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The Jamaica Real Estate Guide presents Common Jamaica Real Estate Mortgage terms defined Amortization: Method of repayment in which the amount you borrow is paid for over a period of time through monthly payments of principal and interest. During the first few years of the loan most of the amount paid is applied towards the interest. In the last few years of the loan, most of the amount paid is applied towards the principal. Appraisal Fee: A fee charged by an appraiser whose business is to render an opinion on the value of a specific property. This is usually required by most lenders in order for the buyer to obtain a loan. Appreciation: The increase in property value or worth caused by changes in the real estate market, inflation or other factors; the opposite of depreciation.

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Closing Costs: Fees or costs paid in addition to the down payment on closing day of the mortgage loan. This can include attorney fees, loan origination fees, appraisal fees, escrow fees, title insurance, taxes and other items which must be prepaid. Collateral: In a home loan, the property is the collateral. The borrower risks losing the property if the loan is not repaid according to the terms of the mortgage or deed of trust. Contingency/conditions: A condition that must be met before a contract is legally binding. For example, home purchasers often include a contingency that specifies that the contract is not binding until the purchaser obtains a satisfactory home inspection report from a qualified home inspector. Contract of Sale: The agreement between the buyer and seller on purchase price, terms and conditions to be met to convey the title to the buyer. Counter-offer: An offer made in response to a previous offer. For example, after the buyer presents their first offer, the seller may make a counter-offer with a slightly higher sale price. Down payment: The difference between the purchase price and that portion of the purchase price for which a mortgage is being obtained. The down payment can be paid from the buyers own funds or from gifts from relatives. Minimum down payment required is usually in the region of 20% of the purchase price however some lenders have special plans that requires no money down or 5% down. Equity : The difference between a home’s fair market value (appraised value) and the outstanding mortgage balance. Foreclosure: A legal action that ends all ownership rights in a home when the homebuyer fails to make the mortgage payments or is otherwise in default under the terms of the mortgage. Gift Letter: A letter that a family member writes verifying that s/he has given you a certain amount of money as a gift and that you don’t have to repay it. You can use this money towards a portion of your down payment with some mortgages. Gross Income: The income of the borrower before taxes and other statutory payments are deducted for qualifying purposes. Home Equity Loan: A fixed or adjustable rate loan secured by the equity in the home. This type of loan can be obtained for a variety of purposes including home improvement, other real estate or investment, car loan, education loan, credit or medical debt or emergency. Mortgage loan: A loan which utilizes real estate as security or collateral to provide for repayment should the buyer default on the terms of the loan. Prepayment Penalties: Fees charged by the lender to a borrower who pays off his loan balance before it is due. Pre-Qualification: A preliminary assessment by a lender of the amount it will lend to a potential home buyer. The process of determining how much money a prospective home buyer may be eligible to borrow before he or she applies for a loan. Principal: The amount of money borrowed or the amount of the loan that has not yet been repaid to the lender. This does not include the interest you will pay to borrow that money. The principal balance (sometimes called the outstanding or unpaid principal balance) is the amount owed on the loan minus the amount you’ve repaid.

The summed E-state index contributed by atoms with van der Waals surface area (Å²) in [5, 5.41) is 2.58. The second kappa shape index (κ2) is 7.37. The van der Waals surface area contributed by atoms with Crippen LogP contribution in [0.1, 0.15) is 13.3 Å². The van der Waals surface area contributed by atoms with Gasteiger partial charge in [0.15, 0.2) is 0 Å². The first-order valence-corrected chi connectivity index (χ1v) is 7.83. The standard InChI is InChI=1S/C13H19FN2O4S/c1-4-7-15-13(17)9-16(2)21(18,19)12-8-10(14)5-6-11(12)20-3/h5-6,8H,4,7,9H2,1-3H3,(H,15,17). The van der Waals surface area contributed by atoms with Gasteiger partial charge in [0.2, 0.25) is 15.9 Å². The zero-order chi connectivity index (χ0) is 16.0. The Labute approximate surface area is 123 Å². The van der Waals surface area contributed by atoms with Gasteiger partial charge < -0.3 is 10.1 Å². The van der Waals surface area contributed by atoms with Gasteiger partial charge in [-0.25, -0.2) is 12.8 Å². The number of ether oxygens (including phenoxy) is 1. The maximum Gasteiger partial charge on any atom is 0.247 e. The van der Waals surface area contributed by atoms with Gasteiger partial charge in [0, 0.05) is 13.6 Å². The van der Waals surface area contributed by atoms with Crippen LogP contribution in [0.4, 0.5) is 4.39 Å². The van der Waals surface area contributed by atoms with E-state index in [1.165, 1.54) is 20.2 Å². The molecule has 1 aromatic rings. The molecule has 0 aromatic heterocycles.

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Purchase and Sale Agreement: A document that details the price and conditions for a transaction. In connection with the sale of a residential property, the agreement typically would include: information about the property to be sold, sale price, down payment, earnest money deposit, financing, closing date, occupancy date, length of time the offer is valid, and any special contingencies. Qualifying ratios: Comparisons of the borrower’s gross Monthly income vs. debts and expenses. Usually the Monthly payment cannot be more than a specified amount by the lender, of the borrower’s gross Monthly income. Also all the borrower’s Monthly debt usually cannot be more than a specified amount by the lender, of his Monthly income. Some leniency may be applied based upon down payment, credit history, etc. Valuation report: Estimate of the value of the property. This can be done using 3 methods or approaches which vary by institution primarily. Market Comparison approach: using sales figures for similar property in the area; Income approach – by analyzing rental or lease income possibility in the area; Cost Approach – The cost approach should be broken into two components Land and Building less depreciation. The valuation of the land should include the comparable market for similar sites (not used for condominium units)

Source: JaRealEstateGuide.com

Jamaica Real Estate Guide

www.JaRealEstateGuide.com

Common Jamaica Real Estate Mortgage terms defined  

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